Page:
7017617: Simulating a Cluster Network Failure

To simulate a cluster communication failure use iptables and drop the packages on the IP address that is configured for the communication.

Assuming the setup would be to use

Node A uses local IP 192.168.20.193 for cluster communication

Node B uses local IP 192.168.20.228 for cluster communication

The idea is to block the communication of the nodes. This can be done by implementing a Firewall Rule on one node, to

not send to the other ip

and

not receive from the other ip

Coming from the above Example with Node A and Node B, one can implement this by setting on Node B

iptables -A INPUT -s 192.168.20.193 -j DROP; iptables -A OUTPUT -d 192.168.20.193 -j DROP

which means that all Traffic coming from source 192.168.20.193 , which is Node A, and all Traffic going to 192.168.20.193, which is Node A, will be dropped by the Kernel on Node B.

This breaks the Cluster Communication apart without removing or influencing any relevant local Network settings and without System Notification to any Service, Socket or Application.

For the cluster stack this appears to be a split brain.

You can at any time with

iptables -F

flush the iptables rules to remove this.

Which might be especially useful as a split brain might lead to the node with the iptables rules being the survivor. But this means that the other node reboots into a split brain and might reboot the formerly surviving node because of startup fencing.

Keep in mind that -F removes all these Rules, so using the iptables / Firewall for something else might have an affect on other Areas.

Please also keep in mind that if the IP’s used for cluster communication are also used for Applications then there might not only be a Cluster Split Brain, but also a Resource Failure.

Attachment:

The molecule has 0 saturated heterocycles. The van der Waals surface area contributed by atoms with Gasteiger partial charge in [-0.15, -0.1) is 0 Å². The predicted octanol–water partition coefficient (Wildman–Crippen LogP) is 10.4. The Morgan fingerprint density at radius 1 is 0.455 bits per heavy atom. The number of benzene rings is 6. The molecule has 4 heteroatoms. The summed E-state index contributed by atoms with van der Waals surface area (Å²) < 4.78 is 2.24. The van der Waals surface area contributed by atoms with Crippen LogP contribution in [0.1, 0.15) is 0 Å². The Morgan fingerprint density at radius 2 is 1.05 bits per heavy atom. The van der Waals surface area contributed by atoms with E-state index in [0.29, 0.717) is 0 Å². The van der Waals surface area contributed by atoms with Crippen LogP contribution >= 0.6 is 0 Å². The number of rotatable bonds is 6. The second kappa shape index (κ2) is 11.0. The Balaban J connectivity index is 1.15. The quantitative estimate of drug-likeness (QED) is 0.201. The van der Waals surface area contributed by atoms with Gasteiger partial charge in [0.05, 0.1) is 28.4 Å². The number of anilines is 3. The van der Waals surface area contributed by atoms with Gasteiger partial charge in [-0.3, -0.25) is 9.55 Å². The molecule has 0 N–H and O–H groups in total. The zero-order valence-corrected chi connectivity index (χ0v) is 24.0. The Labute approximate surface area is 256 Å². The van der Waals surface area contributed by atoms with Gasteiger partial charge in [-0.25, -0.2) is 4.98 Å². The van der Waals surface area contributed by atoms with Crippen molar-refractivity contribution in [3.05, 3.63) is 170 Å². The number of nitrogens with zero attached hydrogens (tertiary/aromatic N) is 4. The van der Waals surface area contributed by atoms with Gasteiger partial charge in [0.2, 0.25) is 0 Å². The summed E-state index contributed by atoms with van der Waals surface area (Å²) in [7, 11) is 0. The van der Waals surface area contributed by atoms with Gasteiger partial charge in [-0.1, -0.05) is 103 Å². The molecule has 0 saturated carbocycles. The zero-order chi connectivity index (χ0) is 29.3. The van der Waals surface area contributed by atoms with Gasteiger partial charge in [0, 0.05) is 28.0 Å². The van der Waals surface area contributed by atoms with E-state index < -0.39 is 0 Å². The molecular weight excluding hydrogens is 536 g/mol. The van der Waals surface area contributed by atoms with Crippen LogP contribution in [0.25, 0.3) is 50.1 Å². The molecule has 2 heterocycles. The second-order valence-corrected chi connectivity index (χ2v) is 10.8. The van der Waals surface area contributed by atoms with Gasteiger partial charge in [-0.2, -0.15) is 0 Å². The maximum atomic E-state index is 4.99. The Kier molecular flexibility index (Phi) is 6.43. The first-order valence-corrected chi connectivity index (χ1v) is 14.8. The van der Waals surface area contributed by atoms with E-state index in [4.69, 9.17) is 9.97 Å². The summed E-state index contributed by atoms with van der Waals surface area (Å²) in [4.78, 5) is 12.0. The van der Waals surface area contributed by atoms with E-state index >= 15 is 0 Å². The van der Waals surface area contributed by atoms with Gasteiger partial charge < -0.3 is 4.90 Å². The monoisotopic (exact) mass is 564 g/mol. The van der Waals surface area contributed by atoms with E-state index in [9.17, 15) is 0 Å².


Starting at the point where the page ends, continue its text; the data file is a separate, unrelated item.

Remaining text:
Related:

7017617: Simulating a Cluster Network Failure (COROSYNC)

To simulate a cluster communication failure use iptables and drop the packages on the IP address that is configured for the communication.

Assuming the setup would be to use

Node A uses local IP 192.168.20.193 for cluster communication

Node B uses local IP 192.168.20.228 for cluster communication

The idea is to block the communication of the nodes. This can be done by implementing a Firewall Rule on one node, to

not send to the other ip

and

not receive from the other ip

Coming from the above Example with Node A and Node B, one can implement this by setting on Node B

iptables -A INPUT -s 192.168.20.193 -j DROP; iptables -A OUTPUT -d 192.168.20.193 -j DROP

which means that all Traffic coming from source 192.168.20.193 , which is Node A, and all Traffic going to 192.168.20.193, which is Node A, will be dropped by the Kernel on Node B.

This breaks the Cluster Communication apart without removing or influencing any relevant local Network settings and without System Notification to any Service, Socket or Application.

For the cluster stack this appears to be a split brain.

You can at any time with

iptables -F

flush the iptables rules to remove this.

Which might be especially useful as a split brain might lead to the node with the iptables rules being the survivor. But this means that the other node reboots into a split brain and might reboot the formerly surviving node because of startup fencing.

Keep in mind that -F removes all these Rules, so using the iptables / Firewall for something else might have an affect on other Areas.

Please also keep in mind that if the IP’s used for cluster communication are also used for Applications then there might not only be a Cluster Split Brain, but also a Resource Failure.

Related:

Gre Tunnel Cisco Linux traffic forwarding

I setup a gre tunnel a cisco router and a Linux machine, the tunnel interface in the Linux box named pic.
Well i have to forward traffic coming from cisco through the Linux box.
the rules i’ve set in the Linux box is described as follow:


echo "1" > /proc/sys/net/ipv4/ip_forward
iptables  -A INPUT -p 47 -j ACCEPT
iptables  -A FORWARD -i ppp0 -j ACCEPT
iptables  -A FORWARD -i pic  -o ppp0 -m state --state ESTABLISHED,RELATED -j ACCEPT
iptables  -A FORWARD -i ppp0 -o pic -m state --state ESTABLISHED,RELATED -j ACCEPT
iptables  -A FORWARD -m state --state ESTABLISHED,RELATED -j ACCEPT
iptables -t nat -A POSTROUTING -o ppp0 -j MASQUERADE


I see the traffic coming from tunnel and forwarded to internet but no reply from sent packet.

May i miss something like a routing rule.

Related: